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Tuesday, January 8, 2013

Somalia keen on reintroducing higher currency denominations

By ABDULKADIR KHALIF
Special Correspondent

In Summary

  • Hope of reviving the Somali shilling was renewed when President Hassan Sheikh Mohamud met with his Sudanese counterpart Omar al-Bashir on Wednesday.
  • Sudan is going to keep the Somali currency it had printed in the past until Somalia’s financial institutions are ready to use the money.
  • Three years ago, Sudan began printing the Somali shilling upon the request of the TFG though no deliveries were ever made.

Somalia's economy will soon enjoy the benefits of trading in several denominations of the Somali shilling.

The country — which is in the process of reconstruction after two decades of civil war — has been trading in US dollars after its currency lost value due to the instability.

The 5, 10, 20, 50 and 100 shilling notes became worthless after heavy depreciation when the central government of the late Gen Mohamed Siad Barre collapsed.

Though the 500 and 1,000 denominations survived, only the 1,000 shilling note is currently used.

Hope of reviving the Somali shilling was renewed when President Hassan Sheikh Mohamud met with his Sudanese counterpart Omar al-Bashir on Wednesday.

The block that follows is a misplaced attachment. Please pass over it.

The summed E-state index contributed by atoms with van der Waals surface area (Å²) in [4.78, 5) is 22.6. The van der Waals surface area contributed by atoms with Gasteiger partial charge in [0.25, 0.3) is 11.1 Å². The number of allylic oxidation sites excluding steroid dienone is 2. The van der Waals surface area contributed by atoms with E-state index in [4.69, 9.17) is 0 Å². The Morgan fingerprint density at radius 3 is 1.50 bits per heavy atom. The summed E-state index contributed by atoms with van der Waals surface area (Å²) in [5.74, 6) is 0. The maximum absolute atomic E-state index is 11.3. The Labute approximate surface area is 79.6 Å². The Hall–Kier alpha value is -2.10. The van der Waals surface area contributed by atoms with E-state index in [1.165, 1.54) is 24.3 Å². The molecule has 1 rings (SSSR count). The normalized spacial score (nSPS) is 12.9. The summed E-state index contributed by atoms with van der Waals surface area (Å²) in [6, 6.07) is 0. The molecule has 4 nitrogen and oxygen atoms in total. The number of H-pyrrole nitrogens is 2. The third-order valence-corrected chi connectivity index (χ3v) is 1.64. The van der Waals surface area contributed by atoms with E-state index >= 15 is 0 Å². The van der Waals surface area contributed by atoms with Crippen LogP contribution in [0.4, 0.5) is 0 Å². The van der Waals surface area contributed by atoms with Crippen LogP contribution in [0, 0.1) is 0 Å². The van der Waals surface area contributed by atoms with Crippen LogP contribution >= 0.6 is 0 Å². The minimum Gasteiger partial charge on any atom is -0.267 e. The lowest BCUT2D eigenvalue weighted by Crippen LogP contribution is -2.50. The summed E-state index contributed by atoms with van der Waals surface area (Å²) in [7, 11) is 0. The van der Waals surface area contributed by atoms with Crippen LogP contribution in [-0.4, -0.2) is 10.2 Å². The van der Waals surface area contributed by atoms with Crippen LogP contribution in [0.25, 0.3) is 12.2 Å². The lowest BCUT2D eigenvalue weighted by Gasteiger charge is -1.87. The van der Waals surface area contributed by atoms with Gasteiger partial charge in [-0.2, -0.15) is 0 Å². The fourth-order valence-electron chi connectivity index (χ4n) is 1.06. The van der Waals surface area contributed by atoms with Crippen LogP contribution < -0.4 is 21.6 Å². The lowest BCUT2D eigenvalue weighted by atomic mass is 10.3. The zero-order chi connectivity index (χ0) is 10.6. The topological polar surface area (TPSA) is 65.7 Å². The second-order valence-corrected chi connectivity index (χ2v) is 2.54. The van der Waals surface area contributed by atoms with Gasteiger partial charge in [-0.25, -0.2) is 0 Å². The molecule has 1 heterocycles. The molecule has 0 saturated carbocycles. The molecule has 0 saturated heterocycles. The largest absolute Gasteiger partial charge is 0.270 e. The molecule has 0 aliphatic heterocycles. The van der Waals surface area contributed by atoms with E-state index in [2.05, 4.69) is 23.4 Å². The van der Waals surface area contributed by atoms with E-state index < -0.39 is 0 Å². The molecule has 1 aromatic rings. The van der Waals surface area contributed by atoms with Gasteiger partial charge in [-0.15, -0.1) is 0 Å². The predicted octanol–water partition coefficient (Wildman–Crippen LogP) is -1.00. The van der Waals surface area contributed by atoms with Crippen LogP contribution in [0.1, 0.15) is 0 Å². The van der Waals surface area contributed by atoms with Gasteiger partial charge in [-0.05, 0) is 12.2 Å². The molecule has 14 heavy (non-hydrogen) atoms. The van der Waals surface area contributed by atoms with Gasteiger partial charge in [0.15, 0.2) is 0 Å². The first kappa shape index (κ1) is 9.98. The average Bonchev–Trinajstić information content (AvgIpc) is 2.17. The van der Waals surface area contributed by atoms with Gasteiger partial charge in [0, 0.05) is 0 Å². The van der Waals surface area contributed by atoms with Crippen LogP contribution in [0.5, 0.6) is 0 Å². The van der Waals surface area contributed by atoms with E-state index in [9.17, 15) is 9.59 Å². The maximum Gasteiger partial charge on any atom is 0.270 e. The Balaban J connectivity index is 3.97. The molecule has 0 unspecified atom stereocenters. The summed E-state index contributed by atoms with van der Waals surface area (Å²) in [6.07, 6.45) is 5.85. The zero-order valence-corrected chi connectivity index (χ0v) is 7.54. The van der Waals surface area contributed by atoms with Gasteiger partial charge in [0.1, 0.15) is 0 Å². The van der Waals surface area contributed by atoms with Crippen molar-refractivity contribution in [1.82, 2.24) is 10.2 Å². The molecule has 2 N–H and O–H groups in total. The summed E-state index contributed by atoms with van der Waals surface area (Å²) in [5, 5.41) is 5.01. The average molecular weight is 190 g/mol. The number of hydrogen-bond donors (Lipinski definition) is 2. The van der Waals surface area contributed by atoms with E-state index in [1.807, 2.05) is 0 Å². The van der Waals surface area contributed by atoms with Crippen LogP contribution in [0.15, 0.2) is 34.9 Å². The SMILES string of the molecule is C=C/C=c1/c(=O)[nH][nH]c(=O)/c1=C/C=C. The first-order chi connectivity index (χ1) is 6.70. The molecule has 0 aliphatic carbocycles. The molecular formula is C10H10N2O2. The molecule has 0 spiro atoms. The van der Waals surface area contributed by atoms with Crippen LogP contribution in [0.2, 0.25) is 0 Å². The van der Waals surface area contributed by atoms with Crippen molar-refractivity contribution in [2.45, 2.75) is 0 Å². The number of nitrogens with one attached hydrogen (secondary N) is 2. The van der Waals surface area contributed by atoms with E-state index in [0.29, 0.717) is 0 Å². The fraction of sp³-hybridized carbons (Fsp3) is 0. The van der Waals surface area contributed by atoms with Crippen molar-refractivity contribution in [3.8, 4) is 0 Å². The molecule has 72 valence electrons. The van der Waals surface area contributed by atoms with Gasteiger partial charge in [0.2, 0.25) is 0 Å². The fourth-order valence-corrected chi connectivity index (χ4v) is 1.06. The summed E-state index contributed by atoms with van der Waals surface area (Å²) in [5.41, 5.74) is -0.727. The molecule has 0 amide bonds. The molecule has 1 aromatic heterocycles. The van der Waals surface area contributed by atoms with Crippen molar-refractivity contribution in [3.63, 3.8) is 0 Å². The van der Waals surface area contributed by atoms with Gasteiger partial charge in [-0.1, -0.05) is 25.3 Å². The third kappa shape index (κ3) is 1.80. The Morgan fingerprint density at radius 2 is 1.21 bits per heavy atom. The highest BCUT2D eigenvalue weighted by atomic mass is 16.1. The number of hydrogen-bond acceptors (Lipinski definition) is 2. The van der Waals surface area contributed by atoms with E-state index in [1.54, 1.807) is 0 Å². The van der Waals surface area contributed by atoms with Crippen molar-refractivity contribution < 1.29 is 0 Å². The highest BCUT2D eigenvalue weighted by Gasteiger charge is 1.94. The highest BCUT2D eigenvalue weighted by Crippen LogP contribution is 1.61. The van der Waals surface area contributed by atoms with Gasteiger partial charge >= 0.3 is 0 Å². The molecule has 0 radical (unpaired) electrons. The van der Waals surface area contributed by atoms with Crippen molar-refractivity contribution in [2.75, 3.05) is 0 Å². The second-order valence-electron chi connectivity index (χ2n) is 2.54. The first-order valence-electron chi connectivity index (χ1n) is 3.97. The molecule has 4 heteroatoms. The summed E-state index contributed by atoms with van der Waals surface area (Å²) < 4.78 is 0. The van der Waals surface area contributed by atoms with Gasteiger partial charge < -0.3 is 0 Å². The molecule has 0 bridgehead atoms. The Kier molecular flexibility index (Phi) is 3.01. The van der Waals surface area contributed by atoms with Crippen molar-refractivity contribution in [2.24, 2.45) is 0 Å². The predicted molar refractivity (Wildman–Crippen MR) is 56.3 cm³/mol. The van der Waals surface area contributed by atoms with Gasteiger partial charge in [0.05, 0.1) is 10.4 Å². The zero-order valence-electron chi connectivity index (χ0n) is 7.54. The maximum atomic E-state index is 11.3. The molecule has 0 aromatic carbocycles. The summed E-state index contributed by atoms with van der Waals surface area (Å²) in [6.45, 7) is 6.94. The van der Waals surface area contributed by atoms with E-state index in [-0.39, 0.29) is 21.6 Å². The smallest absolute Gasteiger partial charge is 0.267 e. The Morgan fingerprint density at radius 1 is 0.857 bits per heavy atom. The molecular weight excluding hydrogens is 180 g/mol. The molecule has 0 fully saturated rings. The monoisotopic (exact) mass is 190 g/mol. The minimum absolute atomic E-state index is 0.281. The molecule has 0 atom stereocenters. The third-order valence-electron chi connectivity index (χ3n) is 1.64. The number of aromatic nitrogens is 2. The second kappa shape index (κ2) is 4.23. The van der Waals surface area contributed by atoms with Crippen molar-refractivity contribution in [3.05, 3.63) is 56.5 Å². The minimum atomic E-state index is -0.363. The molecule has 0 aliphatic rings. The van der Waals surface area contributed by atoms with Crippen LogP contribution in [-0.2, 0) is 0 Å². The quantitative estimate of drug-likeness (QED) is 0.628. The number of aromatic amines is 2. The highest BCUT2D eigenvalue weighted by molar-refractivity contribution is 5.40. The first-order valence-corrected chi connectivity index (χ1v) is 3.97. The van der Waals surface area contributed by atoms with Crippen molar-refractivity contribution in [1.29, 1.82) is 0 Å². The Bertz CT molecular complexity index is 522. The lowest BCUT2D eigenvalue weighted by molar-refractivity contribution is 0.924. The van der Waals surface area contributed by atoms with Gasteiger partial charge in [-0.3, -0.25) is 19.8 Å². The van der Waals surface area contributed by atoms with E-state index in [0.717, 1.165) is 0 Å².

Speaking to the media in Khartoum, Somalia’s Interior Minister Abdikarim Hussein said the leaders discussed ways in which the two countries could advance their collaboration in matters of education and peace.

The minister said that Sudan was going to keep the Somali currency it had printed in the past until Somalia’s financial institutions are ready to use the money.

“Somalia and Sudan agreed that the Somali shillings printed for the former Transitional Federal Government (TFG) are kept in safe custody by Sudan until the financial organs in Somalia are fully empowered,” said the minister.

Three years ago, Sudan began printing the Somali shilling upon the request of the TFG though no deliveries were ever made.

The money printed in Sudan in various denominations, which include shillings 1,000, 2,000, 5,000, 10,000, 20,000 and 50,000 is expected to replace the almost worthless currency left by Somalia’s last stable government.

Despite the need to have the currency in several denominations, there have been conflicting views on whether the money should be returned. Some critics say the reintroduction of the Somali shilling would mess up the financial system.

State organs dealing with money, like the almost paralysed Central Bank of Somalia, need to be revived before the currency can be reintroduced.

President Mohamud asked the Sudanese leader to help this new government until the country reaches a stage of self-reliance.

He also met with the larger Somali community living in Sudan and discussed ways to empower Somali government institutions.

Source: The East African

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